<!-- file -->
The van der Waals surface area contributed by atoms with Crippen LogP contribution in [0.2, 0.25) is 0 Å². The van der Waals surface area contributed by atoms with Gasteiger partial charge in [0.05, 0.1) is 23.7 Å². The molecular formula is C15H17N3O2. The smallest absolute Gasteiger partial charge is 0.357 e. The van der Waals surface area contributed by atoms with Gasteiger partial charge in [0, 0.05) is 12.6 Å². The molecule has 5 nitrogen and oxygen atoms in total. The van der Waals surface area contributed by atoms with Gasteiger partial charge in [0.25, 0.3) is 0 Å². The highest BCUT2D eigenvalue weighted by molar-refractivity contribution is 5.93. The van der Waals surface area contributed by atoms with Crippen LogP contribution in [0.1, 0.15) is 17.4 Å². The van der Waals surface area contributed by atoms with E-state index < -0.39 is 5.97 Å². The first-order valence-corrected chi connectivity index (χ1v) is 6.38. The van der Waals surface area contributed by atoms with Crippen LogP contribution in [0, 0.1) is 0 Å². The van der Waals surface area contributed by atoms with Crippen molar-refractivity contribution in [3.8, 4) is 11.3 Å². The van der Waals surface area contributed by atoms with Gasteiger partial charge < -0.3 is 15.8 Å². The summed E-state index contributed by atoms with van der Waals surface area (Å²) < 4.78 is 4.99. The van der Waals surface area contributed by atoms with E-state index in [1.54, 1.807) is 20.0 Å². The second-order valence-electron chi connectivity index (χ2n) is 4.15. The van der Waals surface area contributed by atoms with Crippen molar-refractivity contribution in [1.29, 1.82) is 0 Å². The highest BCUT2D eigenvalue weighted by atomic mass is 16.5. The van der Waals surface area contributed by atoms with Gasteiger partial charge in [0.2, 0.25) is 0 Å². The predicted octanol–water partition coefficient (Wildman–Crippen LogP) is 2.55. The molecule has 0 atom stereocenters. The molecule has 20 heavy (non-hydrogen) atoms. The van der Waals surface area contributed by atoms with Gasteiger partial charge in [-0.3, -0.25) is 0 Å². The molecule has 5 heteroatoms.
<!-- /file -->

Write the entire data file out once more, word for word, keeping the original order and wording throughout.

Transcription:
The van der Waals surface area contributed by atoms with Crippen LogP contribution in [0.2, 0.25) is 0 Å². The van der Waals surface area contributed by atoms with Gasteiger partial charge in [0.05, 0.1) is 23.7 Å². The molecular formula is C15H17N3O2. The smallest absolute Gasteiger partial charge is 0.357 e. The van der Waals surface area contributed by atoms with Gasteiger partial charge in [0, 0.05) is 12.6 Å². The molecule has 5 nitrogen and oxygen atoms in total. The van der Waals surface area contributed by atoms with Gasteiger partial charge in [0.25, 0.3) is 0 Å². The highest BCUT2D eigenvalue weighted by molar-refractivity contribution is 5.93. The van der Waals surface area contributed by atoms with Crippen LogP contribution in [0.1, 0.15) is 17.4 Å². The van der Waals surface area contributed by atoms with E-state index < -0.39 is 5.97 Å². The first-order valence-corrected chi connectivity index (χ1v) is 6.38. The van der Waals surface area contributed by atoms with Crippen LogP contribution in [0, 0.1) is 0 Å². The van der Waals surface area contributed by atoms with Crippen molar-refractivity contribution in [3.8, 4) is 11.3 Å². The van der Waals surface area contributed by atoms with Gasteiger partial charge < -0.3 is 15.8 Å². The summed E-state index contributed by atoms with van der Waals surface area (Å²) < 4.78 is 4.99. The van der Waals surface area contributed by atoms with E-state index in [1.54, 1.807) is 20.0 Å². The second-order valence-electron chi connectivity index (χ2n) is 4.15. The van der Waals surface area contributed by atoms with Crippen molar-refractivity contribution in [1.29, 1.82) is 0 Å². The highest BCUT2D eigenvalue weighted by atomic mass is 16.5. The van der Waals surface area contributed by atoms with Gasteiger partial charge in [0.2, 0.25) is 0 Å². The predicted octanol–water partition coefficient (Wildman–Crippen LogP) is 2.55. The molecule has 0 atom stereocenters. The molecule has 20 heavy (non-hydrogen) atoms. The van der Waals surface area contributed by atoms with Gasteiger partial charge in [-0.3, -0.25) is 0 Å². The molecule has 5 heteroatoms.